According to the International Energy Agency (IEA), solar, wind, and other renewables are set to hit new records this year as governments seek to take advantage of renewables’ energy security and climate benefits.
Last year, an additional 295 gigawatts of new renewable power capacity were added to the global power grid, and this is only expected to improve even more this year – with global capacity additions expected to go up to 320 gigawatts. Solar PV is expected to account for 60% of global renewable power growth and therefore will lead the way in 2022. It is also on course to break new records both this year and next, with the annual market expected to reach 200 GW in 2023. Wind and hydropower are also expected to receive a big influx and expected to account for high percentages of global renewable power growth by 2023.
The additional renewables capacity is a positive change, as it is likely to significantly reduce the European Union’s dependence on Russian gas, which currently amounts for about a third of the EU’s natural gas-fueled electricity generation.
“Cutting red tape, accelerating permitting and providing the right incentives for faster deployment of renewables are some of the most important actions governments can take to address today’s energy security and market challenges, while keeping alive the possibility of reaching our international climate goals” IEA Executive Director, Fatih Birol, said.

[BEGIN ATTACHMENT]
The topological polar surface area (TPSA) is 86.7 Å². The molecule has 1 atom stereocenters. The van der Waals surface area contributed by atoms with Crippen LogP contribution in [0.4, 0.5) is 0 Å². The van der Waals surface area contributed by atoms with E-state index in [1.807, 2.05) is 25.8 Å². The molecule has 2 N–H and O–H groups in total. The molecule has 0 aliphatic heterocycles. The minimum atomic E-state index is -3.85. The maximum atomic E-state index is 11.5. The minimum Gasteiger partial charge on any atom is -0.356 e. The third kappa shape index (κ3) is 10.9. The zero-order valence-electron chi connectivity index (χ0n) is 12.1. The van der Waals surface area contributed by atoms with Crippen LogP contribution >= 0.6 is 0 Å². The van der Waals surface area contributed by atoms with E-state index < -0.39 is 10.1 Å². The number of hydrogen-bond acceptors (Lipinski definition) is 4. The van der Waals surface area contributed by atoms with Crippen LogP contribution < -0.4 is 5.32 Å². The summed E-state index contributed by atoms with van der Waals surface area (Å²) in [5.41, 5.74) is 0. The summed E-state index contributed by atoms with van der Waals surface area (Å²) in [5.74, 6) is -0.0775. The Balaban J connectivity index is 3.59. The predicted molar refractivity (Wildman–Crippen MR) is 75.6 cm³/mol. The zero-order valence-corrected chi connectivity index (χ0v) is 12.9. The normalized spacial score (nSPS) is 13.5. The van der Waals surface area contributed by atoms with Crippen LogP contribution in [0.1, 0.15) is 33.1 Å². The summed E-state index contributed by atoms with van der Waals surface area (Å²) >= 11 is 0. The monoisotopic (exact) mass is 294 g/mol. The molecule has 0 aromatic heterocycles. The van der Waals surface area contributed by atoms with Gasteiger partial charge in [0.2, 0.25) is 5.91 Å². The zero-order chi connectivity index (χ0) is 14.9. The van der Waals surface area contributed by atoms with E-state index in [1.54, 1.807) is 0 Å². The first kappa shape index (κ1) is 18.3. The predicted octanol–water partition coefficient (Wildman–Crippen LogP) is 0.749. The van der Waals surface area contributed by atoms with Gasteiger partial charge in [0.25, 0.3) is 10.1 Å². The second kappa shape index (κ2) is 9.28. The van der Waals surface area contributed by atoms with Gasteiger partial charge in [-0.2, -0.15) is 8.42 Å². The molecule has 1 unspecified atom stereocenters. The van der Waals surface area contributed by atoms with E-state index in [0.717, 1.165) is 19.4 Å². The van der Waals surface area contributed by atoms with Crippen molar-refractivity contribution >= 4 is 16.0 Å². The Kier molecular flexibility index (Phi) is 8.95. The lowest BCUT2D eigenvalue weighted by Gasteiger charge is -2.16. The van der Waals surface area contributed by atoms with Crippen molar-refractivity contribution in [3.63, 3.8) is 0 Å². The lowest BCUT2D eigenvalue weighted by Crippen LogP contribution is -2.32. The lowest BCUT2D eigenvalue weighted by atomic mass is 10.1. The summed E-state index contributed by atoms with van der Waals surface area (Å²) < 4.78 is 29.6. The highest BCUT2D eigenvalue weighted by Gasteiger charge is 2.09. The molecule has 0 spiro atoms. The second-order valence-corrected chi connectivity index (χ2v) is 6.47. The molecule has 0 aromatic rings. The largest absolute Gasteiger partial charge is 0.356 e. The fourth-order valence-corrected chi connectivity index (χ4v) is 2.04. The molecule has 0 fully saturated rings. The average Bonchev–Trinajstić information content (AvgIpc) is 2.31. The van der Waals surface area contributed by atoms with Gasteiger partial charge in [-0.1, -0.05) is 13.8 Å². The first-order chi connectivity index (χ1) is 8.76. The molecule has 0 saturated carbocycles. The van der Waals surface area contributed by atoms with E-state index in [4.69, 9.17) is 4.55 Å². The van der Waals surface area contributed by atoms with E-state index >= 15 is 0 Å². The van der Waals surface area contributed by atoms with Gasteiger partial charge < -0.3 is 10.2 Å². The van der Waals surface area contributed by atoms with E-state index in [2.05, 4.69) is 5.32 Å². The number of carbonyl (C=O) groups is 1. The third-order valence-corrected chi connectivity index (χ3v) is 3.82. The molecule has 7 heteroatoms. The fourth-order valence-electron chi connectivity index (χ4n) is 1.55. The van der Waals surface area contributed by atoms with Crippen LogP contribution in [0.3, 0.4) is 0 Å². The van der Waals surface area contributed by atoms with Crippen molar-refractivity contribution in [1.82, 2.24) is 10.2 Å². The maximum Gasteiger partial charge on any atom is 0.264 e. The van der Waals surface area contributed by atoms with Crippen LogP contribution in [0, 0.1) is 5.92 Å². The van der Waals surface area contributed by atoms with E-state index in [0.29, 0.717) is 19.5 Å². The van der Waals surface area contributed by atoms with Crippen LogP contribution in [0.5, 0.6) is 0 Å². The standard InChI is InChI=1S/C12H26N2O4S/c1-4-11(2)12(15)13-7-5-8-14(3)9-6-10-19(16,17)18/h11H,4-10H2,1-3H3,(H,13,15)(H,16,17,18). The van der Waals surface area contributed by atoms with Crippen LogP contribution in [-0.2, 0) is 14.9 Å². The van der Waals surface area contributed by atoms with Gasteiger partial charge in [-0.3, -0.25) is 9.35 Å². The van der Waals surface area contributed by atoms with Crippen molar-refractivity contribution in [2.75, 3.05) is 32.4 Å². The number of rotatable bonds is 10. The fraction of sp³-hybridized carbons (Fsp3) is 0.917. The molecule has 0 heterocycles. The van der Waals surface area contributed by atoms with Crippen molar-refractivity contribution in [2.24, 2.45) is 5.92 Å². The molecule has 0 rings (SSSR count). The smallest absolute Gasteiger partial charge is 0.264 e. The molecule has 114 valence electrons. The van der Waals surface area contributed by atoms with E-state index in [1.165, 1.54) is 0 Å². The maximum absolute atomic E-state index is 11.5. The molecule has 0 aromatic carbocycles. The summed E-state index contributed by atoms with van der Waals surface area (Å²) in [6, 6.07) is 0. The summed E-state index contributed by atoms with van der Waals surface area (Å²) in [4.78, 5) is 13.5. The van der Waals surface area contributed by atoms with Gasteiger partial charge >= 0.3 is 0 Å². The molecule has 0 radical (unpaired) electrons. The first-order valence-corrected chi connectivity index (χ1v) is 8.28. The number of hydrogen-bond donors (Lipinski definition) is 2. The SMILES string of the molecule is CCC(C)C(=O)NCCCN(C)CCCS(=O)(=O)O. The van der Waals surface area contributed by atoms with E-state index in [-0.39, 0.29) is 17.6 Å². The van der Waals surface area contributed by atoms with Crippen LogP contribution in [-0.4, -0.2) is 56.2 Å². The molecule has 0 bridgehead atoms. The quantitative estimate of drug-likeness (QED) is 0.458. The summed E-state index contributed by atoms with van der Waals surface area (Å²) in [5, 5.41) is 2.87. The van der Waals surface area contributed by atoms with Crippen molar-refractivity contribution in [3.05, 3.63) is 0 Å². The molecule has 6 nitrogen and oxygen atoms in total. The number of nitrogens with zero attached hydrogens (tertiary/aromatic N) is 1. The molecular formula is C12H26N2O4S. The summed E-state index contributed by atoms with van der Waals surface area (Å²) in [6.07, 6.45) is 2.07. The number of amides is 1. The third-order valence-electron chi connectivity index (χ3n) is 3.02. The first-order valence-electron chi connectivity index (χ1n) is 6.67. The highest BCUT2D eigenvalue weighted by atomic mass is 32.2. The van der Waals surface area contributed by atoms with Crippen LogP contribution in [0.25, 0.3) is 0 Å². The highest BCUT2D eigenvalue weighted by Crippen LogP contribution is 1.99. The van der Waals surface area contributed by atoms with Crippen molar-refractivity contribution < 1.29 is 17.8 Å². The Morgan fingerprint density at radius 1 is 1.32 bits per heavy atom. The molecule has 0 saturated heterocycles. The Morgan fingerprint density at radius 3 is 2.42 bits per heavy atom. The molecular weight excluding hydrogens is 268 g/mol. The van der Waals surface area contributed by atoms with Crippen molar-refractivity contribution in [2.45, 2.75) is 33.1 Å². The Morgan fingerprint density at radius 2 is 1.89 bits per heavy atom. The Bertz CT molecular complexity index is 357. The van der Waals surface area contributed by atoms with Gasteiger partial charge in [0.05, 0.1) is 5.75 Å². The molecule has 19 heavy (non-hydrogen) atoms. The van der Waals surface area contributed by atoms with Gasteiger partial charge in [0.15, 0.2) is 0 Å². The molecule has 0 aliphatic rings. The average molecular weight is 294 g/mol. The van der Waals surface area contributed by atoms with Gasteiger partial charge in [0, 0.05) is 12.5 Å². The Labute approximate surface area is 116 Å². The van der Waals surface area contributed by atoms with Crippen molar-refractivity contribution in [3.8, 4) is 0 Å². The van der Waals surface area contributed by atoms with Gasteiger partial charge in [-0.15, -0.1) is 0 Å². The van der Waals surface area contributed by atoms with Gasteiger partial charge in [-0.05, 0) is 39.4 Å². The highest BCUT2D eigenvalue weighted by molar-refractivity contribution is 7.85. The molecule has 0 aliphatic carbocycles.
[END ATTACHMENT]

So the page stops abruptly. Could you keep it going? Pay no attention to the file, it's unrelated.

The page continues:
The European Commission will propose rules that require countries to designate “go-to-areas” of land or sea which are deemed suitable for renewable energy. This will help their goal of accelerated adoption of clean energy and will start to allow some renewable projects to receive permits within a year.
Significant changes are already evident, with the IEA noticing that the renewables’ growth in China, the European Union and Latin America this year has been making up for the slower-than-anticipated growth in the United States. This is good news and is only set to continue to improve into 2023.
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